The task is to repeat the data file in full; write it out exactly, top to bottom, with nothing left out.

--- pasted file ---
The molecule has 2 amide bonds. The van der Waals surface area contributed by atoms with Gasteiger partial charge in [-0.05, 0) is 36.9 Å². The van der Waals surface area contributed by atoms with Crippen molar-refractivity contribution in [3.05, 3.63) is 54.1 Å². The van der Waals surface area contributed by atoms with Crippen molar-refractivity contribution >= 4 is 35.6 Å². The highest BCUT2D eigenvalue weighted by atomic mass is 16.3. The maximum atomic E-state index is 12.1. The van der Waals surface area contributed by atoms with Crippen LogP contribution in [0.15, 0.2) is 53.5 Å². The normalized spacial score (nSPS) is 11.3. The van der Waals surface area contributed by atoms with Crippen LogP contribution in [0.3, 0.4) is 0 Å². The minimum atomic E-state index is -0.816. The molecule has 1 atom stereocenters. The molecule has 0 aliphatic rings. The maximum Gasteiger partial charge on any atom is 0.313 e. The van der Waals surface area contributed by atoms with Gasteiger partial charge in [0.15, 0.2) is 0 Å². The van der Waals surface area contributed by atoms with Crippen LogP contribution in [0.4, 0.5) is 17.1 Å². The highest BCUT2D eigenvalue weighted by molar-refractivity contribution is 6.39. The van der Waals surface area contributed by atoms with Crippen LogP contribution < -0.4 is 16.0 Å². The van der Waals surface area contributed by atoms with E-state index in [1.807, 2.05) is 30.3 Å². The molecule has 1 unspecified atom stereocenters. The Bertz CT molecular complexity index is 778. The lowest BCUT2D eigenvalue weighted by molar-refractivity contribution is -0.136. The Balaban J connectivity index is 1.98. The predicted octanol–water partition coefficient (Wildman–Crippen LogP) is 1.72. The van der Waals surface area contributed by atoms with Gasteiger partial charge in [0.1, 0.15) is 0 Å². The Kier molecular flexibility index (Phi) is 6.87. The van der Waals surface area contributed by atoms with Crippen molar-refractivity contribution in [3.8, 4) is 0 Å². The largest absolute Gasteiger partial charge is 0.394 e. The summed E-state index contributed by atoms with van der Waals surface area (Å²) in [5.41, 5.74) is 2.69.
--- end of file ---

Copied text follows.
The molecule has 2 amide bonds. The van der Waals surface area contributed by atoms with Gasteiger partial charge in [-0.05, 0) is 36.9 Å². The van der Waals surface area contributed by atoms with Crippen molar-refractivity contribution in [3.05, 3.63) is 54.1 Å². The van der Waals surface area contributed by atoms with Crippen molar-refractivity contribution >= 4 is 35.6 Å². The highest BCUT2D eigenvalue weighted by atomic mass is 16.3. The maximum atomic E-state index is 12.1. The van der Waals surface area contributed by atoms with Crippen LogP contribution in [0.15, 0.2) is 53.5 Å². The normalized spacial score (nSPS) is 11.3. The van der Waals surface area contributed by atoms with Crippen LogP contribution in [0.3, 0.4) is 0 Å². The minimum atomic E-state index is -0.816. The molecule has 1 atom stereocenters. The molecule has 0 aliphatic rings. The maximum Gasteiger partial charge on any atom is 0.313 e. The van der Waals surface area contributed by atoms with Gasteiger partial charge in [0.15, 0.2) is 0 Å². The van der Waals surface area contributed by atoms with Crippen LogP contribution in [0.4, 0.5) is 17.1 Å². The highest BCUT2D eigenvalue weighted by molar-refractivity contribution is 6.39. The van der Waals surface area contributed by atoms with Crippen LogP contribution < -0.4 is 16.0 Å². The van der Waals surface area contributed by atoms with E-state index in [1.807, 2.05) is 30.3 Å². The molecule has 1 unspecified atom stereocenters. The Bertz CT molecular complexity index is 778. The lowest BCUT2D eigenvalue weighted by molar-refractivity contribution is -0.136. The Balaban J connectivity index is 1.98. The predicted octanol–water partition coefficient (Wildman–Crippen LogP) is 1.72. The van der Waals surface area contributed by atoms with Gasteiger partial charge in [0.1, 0.15) is 0 Å². The Kier molecular flexibility index (Phi) is 6.87. The van der Waals surface area contributed by atoms with Crippen molar-refractivity contribution in [3.8, 4) is 0 Å². The largest absolute Gasteiger partial charge is 0.394 e. The summed E-state index contributed by atoms with van der Waals surface area (Å²) in [5.41, 5.74) is 2.69.